- Last month, representatives from local government, hauling companies, material recovery facilities (MRF) and the manufacturing sector came together for the Georgia Glass Recycling Summit, as reported by Resource Recycling.
- The event was hosted by the Georgia Recycling Coalition (GRC), the Glass Packaging Institute and the newly formed Glass Recycling Coalition. The goal was to discuss the perception that the material has no value and bring together different industries to find new opportunities for recycling it.
- Because Georgia has two glass container manufacturing plants, two secondary glass processing facilities and at least three fiberglass manufacturing facilities the market for feedstock is still strong in the region.
Despite this support, glass recycling has experienced challenges in Georgia recently like many other states. The GRC didn't have full data available, but multiple municipalities in the state have stopped collecting the material and others have considered it. Earlier this year it was revealed that Savannah's glass had been going to a landfill for months without the city's knowledge.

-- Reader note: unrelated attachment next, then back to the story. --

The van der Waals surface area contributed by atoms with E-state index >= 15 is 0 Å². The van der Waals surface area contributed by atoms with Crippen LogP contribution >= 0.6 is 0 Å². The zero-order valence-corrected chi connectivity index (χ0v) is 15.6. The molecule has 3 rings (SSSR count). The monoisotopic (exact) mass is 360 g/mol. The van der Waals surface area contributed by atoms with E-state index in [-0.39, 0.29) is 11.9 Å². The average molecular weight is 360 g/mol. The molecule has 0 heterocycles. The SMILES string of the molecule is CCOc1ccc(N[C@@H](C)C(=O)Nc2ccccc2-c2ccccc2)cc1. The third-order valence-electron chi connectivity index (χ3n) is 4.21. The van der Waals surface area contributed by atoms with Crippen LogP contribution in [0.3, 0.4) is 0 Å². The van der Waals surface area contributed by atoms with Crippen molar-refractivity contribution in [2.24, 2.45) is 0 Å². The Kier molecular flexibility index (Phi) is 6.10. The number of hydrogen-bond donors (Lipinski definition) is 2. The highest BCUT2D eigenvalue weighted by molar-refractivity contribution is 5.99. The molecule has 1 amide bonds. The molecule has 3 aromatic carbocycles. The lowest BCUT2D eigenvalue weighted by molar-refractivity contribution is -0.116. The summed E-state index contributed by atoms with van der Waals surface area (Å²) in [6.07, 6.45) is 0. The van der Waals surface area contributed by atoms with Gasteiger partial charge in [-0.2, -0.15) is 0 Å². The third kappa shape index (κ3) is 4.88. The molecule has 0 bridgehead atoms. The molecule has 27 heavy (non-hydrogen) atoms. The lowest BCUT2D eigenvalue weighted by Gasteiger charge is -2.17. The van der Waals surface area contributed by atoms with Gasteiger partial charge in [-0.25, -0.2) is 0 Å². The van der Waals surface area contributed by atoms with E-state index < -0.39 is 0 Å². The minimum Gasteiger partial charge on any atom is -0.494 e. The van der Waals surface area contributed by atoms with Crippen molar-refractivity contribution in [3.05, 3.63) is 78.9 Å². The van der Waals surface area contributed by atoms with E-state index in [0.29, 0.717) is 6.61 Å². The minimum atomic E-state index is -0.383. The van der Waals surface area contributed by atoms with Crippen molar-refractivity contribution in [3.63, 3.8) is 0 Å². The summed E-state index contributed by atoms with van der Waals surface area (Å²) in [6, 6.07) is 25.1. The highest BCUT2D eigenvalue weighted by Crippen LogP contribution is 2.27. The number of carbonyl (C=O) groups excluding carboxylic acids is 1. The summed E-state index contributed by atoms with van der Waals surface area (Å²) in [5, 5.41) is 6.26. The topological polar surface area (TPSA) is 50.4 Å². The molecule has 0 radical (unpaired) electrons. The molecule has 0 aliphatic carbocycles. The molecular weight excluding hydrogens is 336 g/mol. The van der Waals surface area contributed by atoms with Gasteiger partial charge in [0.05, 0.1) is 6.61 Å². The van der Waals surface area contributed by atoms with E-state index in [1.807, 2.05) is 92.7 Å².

Though a recent study commissioned by the Sustainable Packaging Coalition found that 81% of the U.S. population has access to glass beverage bottle recycling and many municipalities have found ways to make it work. Decatur, GA raised its annual sanitation fee by 10% to cover the costs of separate glass collection, residents in one Utah county now have access to an opt-in program and Houston has added drop-off points. Many other cities also still accept the material outright through standard single- or dual-stream programs.
As a result of the Georgia summit, local industry stakeholders agreed to contact elected officials and help educate them about the manufacturing demands for this material. A workshop to discuss regional business plans and financing for new separation equipment at MRFs is also planned. If successful, this type of collaborative model could prove useful in other states throughout the country.